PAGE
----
What are the clinical symptoms of Severe combined immunodeficiency (SCID)?
Adverse reactions to live virus immunizations, recurrent infections with bacteria, fungi, viruses, and protozoa. Susceptible to candida, cytomegalovirus (CMV), and Pneumocystis carinii infections.
What is Wiskott-Aldrich syndrome and what causes it?
A primary immune deficiency syndrome, it is characterized by recurrent infections, severe thrombocytopenia, and eczema. It is an X-linked recessive inheritance; mutation in the gene for Wiskott-Aldrich syndrome protein (WASP).
What is the treatment for Wiskott-Aldrich?
Bone morrow transplant.
What is the major complication in long-term cardiac transplant patients?
Accelerated graft arteriosclerosis.
What is hyperacute rejection?
Occurs immediately after transplantation, mediated by preformed antibodies. Micro: neutrophilic vasculitis with thrombosis.
What is acute rejection?
Occurs weeks or months after organ transplantation, characterized by abrupt onset of oliguria and azotemia. Micro: neutrophilic vasculitis and interstitial lymphocytes. Treated with increased doses of immunosuppressive drugs.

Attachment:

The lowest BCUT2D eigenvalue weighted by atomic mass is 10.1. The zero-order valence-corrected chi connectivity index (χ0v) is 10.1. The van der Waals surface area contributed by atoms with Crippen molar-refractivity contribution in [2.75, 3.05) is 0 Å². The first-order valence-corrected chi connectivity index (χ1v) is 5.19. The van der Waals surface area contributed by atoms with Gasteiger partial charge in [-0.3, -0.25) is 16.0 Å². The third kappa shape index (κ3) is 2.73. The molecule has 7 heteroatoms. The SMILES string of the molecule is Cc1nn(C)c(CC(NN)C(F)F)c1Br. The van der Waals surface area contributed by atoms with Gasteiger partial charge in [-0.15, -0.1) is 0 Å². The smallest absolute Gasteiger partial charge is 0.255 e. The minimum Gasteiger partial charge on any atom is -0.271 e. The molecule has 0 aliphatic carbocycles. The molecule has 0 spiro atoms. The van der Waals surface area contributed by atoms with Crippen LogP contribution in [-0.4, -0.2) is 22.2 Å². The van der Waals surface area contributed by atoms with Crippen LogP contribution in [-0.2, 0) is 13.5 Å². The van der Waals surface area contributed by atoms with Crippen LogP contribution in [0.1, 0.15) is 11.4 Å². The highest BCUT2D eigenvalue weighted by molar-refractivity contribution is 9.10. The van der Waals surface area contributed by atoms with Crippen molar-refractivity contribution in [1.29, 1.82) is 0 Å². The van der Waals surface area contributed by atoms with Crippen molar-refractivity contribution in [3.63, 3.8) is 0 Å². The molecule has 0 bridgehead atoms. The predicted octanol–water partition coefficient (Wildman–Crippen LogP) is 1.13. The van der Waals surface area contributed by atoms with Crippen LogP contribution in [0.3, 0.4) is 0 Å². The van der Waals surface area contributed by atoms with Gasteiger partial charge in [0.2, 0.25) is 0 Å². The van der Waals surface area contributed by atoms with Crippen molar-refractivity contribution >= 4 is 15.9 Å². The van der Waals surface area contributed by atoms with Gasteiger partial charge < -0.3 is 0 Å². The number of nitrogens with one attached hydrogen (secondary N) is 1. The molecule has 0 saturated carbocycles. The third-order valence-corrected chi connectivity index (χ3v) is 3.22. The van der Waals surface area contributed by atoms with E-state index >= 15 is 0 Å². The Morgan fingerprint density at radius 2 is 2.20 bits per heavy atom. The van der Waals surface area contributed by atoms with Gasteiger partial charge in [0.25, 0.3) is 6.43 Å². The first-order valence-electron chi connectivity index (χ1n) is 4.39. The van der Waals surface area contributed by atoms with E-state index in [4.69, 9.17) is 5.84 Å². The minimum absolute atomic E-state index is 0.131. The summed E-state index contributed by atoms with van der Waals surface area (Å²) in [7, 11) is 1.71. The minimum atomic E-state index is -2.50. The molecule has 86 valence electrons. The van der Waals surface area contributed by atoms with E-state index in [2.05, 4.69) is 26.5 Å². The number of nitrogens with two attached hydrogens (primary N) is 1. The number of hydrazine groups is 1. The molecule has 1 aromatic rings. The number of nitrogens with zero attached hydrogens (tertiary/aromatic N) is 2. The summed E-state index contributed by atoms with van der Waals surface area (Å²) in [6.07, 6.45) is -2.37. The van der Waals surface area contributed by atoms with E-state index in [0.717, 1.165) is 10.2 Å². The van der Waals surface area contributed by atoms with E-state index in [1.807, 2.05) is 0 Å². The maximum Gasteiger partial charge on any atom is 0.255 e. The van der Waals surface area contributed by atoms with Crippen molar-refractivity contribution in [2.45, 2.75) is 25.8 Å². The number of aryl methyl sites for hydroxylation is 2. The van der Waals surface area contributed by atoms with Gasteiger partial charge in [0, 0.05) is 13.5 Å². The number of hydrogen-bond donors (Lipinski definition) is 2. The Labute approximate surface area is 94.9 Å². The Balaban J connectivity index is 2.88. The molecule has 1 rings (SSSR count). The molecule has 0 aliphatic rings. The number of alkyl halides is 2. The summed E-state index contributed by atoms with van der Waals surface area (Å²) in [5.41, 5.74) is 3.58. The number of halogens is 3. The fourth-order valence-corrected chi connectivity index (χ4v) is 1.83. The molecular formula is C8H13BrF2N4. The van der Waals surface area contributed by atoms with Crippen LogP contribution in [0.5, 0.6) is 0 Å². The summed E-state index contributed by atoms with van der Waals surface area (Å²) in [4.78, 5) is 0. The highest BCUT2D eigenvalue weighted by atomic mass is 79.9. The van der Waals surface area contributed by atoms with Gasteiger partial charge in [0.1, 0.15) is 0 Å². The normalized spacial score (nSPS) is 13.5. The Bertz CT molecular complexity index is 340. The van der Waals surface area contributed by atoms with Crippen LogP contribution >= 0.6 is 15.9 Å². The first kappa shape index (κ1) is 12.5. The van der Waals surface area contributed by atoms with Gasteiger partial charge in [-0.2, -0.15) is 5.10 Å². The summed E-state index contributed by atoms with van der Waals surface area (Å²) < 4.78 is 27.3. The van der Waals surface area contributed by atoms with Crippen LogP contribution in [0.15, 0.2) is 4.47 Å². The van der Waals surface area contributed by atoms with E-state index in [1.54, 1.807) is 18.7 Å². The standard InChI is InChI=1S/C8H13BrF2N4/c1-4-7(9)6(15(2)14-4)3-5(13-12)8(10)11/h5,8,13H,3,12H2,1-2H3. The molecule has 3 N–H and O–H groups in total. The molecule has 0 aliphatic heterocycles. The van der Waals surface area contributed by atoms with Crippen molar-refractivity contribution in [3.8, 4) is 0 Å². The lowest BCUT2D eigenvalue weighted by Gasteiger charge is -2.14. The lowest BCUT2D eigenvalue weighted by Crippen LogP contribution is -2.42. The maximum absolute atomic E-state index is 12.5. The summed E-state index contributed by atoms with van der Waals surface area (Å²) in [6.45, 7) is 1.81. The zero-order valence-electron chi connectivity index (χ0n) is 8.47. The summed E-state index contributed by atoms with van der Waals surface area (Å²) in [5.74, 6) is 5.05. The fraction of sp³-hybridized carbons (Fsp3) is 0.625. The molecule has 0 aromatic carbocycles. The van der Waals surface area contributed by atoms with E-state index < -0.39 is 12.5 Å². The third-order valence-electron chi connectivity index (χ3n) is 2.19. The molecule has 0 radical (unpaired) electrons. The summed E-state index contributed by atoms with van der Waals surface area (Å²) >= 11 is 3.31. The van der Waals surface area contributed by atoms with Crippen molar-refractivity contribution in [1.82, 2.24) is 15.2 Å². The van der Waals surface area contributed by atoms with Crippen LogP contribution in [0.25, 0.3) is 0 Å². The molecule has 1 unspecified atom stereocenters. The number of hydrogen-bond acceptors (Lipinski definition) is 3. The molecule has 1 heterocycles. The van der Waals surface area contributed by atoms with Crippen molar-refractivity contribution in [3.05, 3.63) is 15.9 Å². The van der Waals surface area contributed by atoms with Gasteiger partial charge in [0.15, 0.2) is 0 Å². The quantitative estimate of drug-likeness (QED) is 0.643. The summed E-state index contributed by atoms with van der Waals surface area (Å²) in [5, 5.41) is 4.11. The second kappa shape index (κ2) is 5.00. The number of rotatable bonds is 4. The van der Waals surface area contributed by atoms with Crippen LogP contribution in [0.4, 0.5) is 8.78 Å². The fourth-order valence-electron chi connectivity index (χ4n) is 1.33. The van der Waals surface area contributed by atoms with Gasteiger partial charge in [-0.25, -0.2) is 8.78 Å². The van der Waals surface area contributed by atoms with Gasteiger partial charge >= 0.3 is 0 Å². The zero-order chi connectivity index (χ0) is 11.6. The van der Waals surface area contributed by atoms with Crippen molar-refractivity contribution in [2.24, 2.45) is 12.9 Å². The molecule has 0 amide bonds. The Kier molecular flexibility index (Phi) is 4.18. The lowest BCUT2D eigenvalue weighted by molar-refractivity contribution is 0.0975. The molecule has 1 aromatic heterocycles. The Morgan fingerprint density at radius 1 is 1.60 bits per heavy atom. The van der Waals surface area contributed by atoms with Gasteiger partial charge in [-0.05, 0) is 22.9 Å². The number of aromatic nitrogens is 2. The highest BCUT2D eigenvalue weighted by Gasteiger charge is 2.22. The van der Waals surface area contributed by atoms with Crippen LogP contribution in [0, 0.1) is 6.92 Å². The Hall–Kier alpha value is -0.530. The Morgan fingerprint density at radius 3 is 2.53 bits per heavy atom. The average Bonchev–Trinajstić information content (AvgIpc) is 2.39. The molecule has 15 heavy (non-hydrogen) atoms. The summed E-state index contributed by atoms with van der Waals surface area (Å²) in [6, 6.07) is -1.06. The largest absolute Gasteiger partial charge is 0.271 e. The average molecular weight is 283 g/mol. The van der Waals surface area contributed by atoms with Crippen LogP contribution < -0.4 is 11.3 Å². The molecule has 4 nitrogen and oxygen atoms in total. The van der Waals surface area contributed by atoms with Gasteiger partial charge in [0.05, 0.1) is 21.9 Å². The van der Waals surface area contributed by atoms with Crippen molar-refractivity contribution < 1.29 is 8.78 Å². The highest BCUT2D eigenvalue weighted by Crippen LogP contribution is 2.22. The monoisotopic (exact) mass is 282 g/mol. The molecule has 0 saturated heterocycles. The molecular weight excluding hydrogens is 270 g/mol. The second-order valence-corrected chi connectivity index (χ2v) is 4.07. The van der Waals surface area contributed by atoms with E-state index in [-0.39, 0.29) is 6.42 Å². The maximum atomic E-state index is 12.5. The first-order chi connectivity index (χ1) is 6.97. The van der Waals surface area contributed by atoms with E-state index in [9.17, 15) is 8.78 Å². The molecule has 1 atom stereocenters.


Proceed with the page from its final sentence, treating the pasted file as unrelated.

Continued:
What is chronic rejection?
Occurs months or years after organ transplant, characterized by gradual onset of oliguria, hypertension (HTN), and azotemia. Micro: intimal fibrosis of vessels and interstitial lymphocytes. Poor response to treatment.
What is Acquired immunodeficiency syndrome (AIDS)?
HIV positive and CD4 count
Describe the human immunodeficiency virus (HIV).
Enveloped RNA retrovirus with reverse transcriptase, it infects CD4+ cells (macrophages, lymph node follicular dendritic cells, Langerhans cells and CD4+ T-cell lymphocytes). They bind to CD4 by gp120; entry into the cell by fusion requires gp41 and coreceptors CCR5 (beta-chemokine receptor 5), and CXCR4 (alpha-chemokine receptor).
What is the treatment for AIDS?
Reverse transcriptase inhibitors, protease inhibitors, prophilaxis for opportunistic infections based on CD4 count.
What are the reservoirs for HIV in the human body?
Macrophages and follicurla dendritic cells.
What is antiribonucleoprotein antibodies SS-A and SS-B associated with?